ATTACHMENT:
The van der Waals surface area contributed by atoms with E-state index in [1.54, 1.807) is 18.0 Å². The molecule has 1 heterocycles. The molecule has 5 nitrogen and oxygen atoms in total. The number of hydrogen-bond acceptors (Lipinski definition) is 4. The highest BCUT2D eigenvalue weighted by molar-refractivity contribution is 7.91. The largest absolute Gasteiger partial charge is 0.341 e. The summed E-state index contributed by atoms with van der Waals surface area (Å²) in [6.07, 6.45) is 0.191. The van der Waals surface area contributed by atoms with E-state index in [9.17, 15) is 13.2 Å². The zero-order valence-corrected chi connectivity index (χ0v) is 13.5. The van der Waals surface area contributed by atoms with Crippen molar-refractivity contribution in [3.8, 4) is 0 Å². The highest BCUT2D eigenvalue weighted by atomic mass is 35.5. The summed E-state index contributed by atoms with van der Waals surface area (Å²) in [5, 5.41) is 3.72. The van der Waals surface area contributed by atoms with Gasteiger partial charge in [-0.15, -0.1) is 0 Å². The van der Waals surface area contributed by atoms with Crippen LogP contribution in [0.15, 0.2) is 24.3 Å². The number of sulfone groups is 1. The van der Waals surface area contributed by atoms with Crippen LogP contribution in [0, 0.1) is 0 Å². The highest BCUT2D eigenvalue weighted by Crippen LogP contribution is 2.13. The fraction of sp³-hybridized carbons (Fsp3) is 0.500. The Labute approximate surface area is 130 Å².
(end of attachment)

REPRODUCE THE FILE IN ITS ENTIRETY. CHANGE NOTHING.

The van der Waals surface area contributed by atoms with E-state index in [1.54, 1.807) is 18.0 Å². The molecule has 1 heterocycles. The molecule has 5 nitrogen and oxygen atoms in total. The number of hydrogen-bond acceptors (Lipinski definition) is 4. The highest BCUT2D eigenvalue weighted by molar-refractivity contribution is 7.91. The largest absolute Gasteiger partial charge is 0.341 e. The summed E-state index contributed by atoms with van der Waals surface area (Å²) in [6.07, 6.45) is 0.191. The van der Waals surface area contributed by atoms with E-state index in [9.17, 15) is 13.2 Å². The zero-order valence-corrected chi connectivity index (χ0v) is 13.5. The van der Waals surface area contributed by atoms with Crippen molar-refractivity contribution in [3.8, 4) is 0 Å². The highest BCUT2D eigenvalue weighted by atomic mass is 35.5. The summed E-state index contributed by atoms with van der Waals surface area (Å²) in [5, 5.41) is 3.72. The van der Waals surface area contributed by atoms with Gasteiger partial charge in [-0.15, -0.1) is 0 Å². The van der Waals surface area contributed by atoms with Crippen LogP contribution in [0.15, 0.2) is 24.3 Å². The number of sulfone groups is 1. The van der Waals surface area contributed by atoms with Crippen LogP contribution in [0, 0.1) is 0 Å². The highest BCUT2D eigenvalue weighted by Crippen LogP contribution is 2.13. The fraction of sp³-hybridized carbons (Fsp3) is 0.500. The Labute approximate surface area is 130 Å².